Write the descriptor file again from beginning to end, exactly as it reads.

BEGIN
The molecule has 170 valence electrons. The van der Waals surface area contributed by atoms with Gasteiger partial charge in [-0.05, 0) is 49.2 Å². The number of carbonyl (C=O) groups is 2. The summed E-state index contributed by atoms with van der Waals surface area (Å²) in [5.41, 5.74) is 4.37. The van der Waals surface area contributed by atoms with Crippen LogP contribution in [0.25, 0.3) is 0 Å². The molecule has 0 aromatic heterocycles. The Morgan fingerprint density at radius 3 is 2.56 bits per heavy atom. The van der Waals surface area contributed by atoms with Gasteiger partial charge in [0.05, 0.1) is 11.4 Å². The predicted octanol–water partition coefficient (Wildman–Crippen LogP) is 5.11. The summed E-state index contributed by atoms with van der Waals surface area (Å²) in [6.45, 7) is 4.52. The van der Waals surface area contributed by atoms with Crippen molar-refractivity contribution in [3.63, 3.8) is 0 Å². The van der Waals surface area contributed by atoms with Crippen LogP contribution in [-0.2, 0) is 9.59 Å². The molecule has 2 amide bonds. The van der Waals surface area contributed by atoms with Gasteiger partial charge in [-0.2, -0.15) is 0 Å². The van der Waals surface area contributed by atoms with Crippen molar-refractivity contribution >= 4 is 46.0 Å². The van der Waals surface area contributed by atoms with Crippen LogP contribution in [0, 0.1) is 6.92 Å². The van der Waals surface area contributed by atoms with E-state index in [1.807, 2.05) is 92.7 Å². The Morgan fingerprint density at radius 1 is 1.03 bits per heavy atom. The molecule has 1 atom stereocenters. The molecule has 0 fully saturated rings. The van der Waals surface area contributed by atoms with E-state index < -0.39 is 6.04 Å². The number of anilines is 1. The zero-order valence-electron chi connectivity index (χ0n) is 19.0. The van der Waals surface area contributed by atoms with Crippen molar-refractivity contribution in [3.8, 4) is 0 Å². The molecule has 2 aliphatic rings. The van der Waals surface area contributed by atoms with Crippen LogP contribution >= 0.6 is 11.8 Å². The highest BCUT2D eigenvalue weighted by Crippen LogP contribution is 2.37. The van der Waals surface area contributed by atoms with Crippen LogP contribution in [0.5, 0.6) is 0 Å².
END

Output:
The molecule has 170 valence electrons. The van der Waals surface area contributed by atoms with Gasteiger partial charge in [-0.05, 0) is 49.2 Å². The number of carbonyl (C=O) groups is 2. The summed E-state index contributed by atoms with van der Waals surface area (Å²) in [5.41, 5.74) is 4.37. The van der Waals surface area contributed by atoms with Crippen LogP contribution in [0.25, 0.3) is 0 Å². The molecule has 0 aromatic heterocycles. The Morgan fingerprint density at radius 3 is 2.56 bits per heavy atom. The van der Waals surface area contributed by atoms with Gasteiger partial charge in [0.05, 0.1) is 11.4 Å². The predicted octanol–water partition coefficient (Wildman–Crippen LogP) is 5.11. The summed E-state index contributed by atoms with van der Waals surface area (Å²) in [6.45, 7) is 4.52. The van der Waals surface area contributed by atoms with Crippen molar-refractivity contribution in [3.63, 3.8) is 0 Å². The van der Waals surface area contributed by atoms with Crippen LogP contribution in [-0.2, 0) is 9.59 Å². The molecule has 2 amide bonds. The van der Waals surface area contributed by atoms with Gasteiger partial charge in [-0.2, -0.15) is 0 Å². The van der Waals surface area contributed by atoms with Crippen molar-refractivity contribution >= 4 is 46.0 Å². The van der Waals surface area contributed by atoms with Crippen LogP contribution in [0, 0.1) is 6.92 Å². The van der Waals surface area contributed by atoms with E-state index in [1.807, 2.05) is 92.7 Å². The Morgan fingerprint density at radius 1 is 1.03 bits per heavy atom. The molecule has 1 atom stereocenters. The molecule has 0 fully saturated rings. The van der Waals surface area contributed by atoms with E-state index < -0.39 is 6.04 Å². The number of anilines is 1. The zero-order valence-electron chi connectivity index (χ0n) is 19.0. The van der Waals surface area contributed by atoms with Crippen molar-refractivity contribution in [3.8, 4) is 0 Å². The molecule has 2 aliphatic rings. The van der Waals surface area contributed by atoms with Crippen LogP contribution >= 0.6 is 11.8 Å². The highest BCUT2D eigenvalue weighted by Crippen LogP contribution is 2.37. The van der Waals surface area contributed by atoms with Crippen LogP contribution in [0.5, 0.6) is 0 Å².